The print was published on 9th January 1796, two days after news of the arrival of George’s newborn daughter had provoked a slew of fawning tributes from the Whig benches in the Commons. Gillray imagines a fantastically comical scene in which the Whig party has assembled in a reception room at Carleton House in order to prostrate themselves before the new princess and the disgustingly louche figure of her father. George comes crashing into the image from a door on the right, his arms thrown open in a gesture of greeting and his dress in an extreme state of disarray, a convention commonly used to suggest either intoxication or the recent interruption of some illicit tryst. A stout midwife stands before him holding the little Princess Charlotte, whose backside is being presented to be kissed by the grovelling figures of Charles James Fox and Richard Brinsley Sheridan. The loosely sketched forms of their colleagues can be seen in the background, sipping tea and patiently waiting their turn to offer similar congratulations to the future king.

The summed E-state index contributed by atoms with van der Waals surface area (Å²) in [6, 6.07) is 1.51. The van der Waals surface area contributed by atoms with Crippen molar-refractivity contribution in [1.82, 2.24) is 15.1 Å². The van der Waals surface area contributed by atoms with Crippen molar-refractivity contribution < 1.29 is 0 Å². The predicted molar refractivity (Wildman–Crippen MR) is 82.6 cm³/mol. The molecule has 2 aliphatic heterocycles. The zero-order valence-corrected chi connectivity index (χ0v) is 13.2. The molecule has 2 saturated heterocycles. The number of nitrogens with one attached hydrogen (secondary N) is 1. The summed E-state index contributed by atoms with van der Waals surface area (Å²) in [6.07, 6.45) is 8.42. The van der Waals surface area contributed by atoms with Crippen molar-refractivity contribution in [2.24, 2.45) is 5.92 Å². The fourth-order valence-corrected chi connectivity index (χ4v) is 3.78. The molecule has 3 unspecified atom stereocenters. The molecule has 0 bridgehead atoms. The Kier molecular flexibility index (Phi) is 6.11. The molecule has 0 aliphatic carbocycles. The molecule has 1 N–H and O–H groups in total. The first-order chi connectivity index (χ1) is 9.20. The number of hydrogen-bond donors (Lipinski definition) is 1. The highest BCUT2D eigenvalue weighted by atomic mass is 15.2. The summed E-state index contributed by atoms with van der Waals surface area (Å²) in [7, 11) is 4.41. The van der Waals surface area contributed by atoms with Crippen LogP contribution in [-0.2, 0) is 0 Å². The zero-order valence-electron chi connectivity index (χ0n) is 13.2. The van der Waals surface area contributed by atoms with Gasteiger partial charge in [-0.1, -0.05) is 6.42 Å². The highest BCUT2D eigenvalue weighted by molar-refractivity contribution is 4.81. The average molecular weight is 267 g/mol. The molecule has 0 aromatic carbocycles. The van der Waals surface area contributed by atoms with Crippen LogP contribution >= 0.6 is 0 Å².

The humour is certainly blunt but is by no means Gillray’s most offensive or grotesque design, so why did it seemingly bring its creator to the brink of criminal prosecution? The only contemporary source we have to verify the claim that Gillray had been threatened with legal proceedings comes from a letter which was written by the engraver John Landseer to the Athenaeum magazine in 1831. Landseer had been one of the great caricaturist’s few close acquaintances and was moved to write in response to an article that had appeared in the previous edition, which criticised the caricaturist in the strongest possible terms for his decision to accept a pension from Pitt’s government. Landseer claimed that he did not “desert to the Tories but was pressed into their service… He had unluckily got himself into the Ecclesiastical Court for producing a politico-scriptural caricature, which he had entitled ‘The Presentation of the Wise Men’s Offering’; and while threatened on the one hand with pains and penalties, he was bribed by the Pitt party on the other with the offer of a pension, to be accompanied by absolution and the offer of a pension, to be accompanied by absolution and remission of sins both political and religious, and by the cessation of the pending prosecution. Thus situated, he found, or fancied, himself obliged to capitulate.”